FIG. 1e shows a multi-stage spray cooling system. In this embodiment, the cooking effluent 100 passes into a plenum 141 with multiple spay heads 142 and multiple baffles 143. Runoff from the spray exits through a drain 145. Cleaned 110 air leaves the plenum 141 at an end opposite the inlet.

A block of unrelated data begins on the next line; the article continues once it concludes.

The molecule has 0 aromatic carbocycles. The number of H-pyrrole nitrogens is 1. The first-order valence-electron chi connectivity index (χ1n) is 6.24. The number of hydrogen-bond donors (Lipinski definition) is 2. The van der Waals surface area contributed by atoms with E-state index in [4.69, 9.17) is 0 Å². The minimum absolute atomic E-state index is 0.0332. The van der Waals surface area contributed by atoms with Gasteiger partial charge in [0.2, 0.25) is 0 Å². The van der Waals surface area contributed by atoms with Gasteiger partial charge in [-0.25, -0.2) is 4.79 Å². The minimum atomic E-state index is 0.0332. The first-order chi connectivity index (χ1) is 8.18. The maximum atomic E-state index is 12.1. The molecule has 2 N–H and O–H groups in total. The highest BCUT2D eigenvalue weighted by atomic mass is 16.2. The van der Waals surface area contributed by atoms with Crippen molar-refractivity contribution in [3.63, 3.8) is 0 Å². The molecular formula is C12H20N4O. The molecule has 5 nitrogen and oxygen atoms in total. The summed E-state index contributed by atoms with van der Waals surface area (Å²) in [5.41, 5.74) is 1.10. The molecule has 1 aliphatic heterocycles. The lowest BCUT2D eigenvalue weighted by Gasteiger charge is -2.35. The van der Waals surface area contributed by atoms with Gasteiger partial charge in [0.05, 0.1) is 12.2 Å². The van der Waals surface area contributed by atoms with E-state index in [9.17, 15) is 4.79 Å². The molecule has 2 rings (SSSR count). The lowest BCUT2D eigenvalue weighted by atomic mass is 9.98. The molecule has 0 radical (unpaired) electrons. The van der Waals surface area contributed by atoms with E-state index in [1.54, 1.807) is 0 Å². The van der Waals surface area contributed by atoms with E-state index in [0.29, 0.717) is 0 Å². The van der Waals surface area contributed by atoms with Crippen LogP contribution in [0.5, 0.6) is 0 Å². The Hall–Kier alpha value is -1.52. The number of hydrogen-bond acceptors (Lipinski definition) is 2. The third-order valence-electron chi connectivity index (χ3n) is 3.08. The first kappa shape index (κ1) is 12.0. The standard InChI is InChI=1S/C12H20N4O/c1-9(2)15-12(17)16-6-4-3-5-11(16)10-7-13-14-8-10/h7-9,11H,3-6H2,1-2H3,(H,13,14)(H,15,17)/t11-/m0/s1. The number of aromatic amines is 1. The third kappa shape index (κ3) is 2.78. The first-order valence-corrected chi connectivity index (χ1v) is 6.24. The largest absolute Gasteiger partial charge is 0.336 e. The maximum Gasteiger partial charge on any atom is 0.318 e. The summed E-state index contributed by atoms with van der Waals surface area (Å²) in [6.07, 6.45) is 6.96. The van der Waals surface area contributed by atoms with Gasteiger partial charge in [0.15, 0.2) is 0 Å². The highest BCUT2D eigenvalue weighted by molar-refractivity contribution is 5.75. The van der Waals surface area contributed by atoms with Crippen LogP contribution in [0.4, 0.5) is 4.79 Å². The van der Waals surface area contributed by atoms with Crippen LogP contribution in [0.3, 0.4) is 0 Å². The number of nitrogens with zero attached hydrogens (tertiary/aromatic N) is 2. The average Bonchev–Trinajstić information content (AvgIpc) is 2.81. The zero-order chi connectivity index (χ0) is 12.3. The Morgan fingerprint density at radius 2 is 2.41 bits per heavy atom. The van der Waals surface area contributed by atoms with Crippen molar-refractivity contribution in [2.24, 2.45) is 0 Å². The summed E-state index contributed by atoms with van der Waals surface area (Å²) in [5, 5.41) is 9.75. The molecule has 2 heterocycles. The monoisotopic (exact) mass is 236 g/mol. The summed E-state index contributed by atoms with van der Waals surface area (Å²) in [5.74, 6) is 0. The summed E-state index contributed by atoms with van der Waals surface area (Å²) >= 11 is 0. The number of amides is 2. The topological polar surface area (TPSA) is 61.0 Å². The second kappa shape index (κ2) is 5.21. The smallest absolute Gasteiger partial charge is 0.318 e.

FIG. 1f illustrates a multi-stage spray cooling system. In this embodiment, the cooking effluent 100 may pass through a series of water sprays 195. If the spray 195 is supplied in a spray chamber 190 at a sufficiently cool temperature, the grease may be condensed or come out of suspension in the effluent stream 100 and the stream 110 which exits the system may be both cooler, cleaner, and dryer. A series of spray nozzles (not shown) may spray cold water into the chamber 190. The runoff from spray 155 may be collected in a collection pan 156A and pumped by a pump 154A though a second spray nozzle 155A. The runoff from spray 155A may be collected in a collection pan 156B and pumped by a pump 154B though a third spray nozzle 155B. The runoff from spray 155B may be collected in a collection pan 156C and pumped by a pump 154C though a fourth spray nozzle 155C. The final runoff may be collected through drain 145 for use (as described in the above embodiments or further embodiments below) or may be disposed of.